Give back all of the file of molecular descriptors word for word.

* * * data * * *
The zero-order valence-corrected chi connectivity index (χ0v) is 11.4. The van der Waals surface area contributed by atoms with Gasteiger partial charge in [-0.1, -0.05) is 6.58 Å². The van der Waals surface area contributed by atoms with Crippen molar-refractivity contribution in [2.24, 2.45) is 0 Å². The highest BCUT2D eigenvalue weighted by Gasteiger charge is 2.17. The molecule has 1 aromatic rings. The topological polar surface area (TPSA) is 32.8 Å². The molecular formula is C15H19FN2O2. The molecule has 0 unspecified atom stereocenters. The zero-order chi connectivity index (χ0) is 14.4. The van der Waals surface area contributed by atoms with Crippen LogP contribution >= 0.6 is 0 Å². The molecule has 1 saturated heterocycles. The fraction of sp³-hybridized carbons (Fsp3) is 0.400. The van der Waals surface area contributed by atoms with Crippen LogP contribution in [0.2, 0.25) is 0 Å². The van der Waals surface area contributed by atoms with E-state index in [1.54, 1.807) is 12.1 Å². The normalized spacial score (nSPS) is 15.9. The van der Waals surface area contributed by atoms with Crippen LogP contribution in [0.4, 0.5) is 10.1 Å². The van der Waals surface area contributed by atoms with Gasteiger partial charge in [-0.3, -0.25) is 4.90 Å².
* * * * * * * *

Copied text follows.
The zero-order valence-corrected chi connectivity index (χ0v) is 11.4. The van der Waals surface area contributed by atoms with Gasteiger partial charge in [-0.1, -0.05) is 6.58 Å². The van der Waals surface area contributed by atoms with Crippen molar-refractivity contribution in [2.24, 2.45) is 0 Å². The highest BCUT2D eigenvalue weighted by Gasteiger charge is 2.17. The molecule has 1 aromatic rings. The topological polar surface area (TPSA) is 32.8 Å². The molecular formula is C15H19FN2O2. The molecule has 0 unspecified atom stereocenters. The zero-order chi connectivity index (χ0) is 14.4. The van der Waals surface area contributed by atoms with Crippen LogP contribution >= 0.6 is 0 Å². The molecule has 1 saturated heterocycles. The fraction of sp³-hybridized carbons (Fsp3) is 0.400. The van der Waals surface area contributed by atoms with Crippen LogP contribution in [0.2, 0.25) is 0 Å². The van der Waals surface area contributed by atoms with E-state index in [1.54, 1.807) is 12.1 Å². The normalized spacial score (nSPS) is 15.9. The van der Waals surface area contributed by atoms with Crippen LogP contribution in [0.4, 0.5) is 10.1 Å². The van der Waals surface area contributed by atoms with Gasteiger partial charge in [-0.3, -0.25) is 4.90 Å².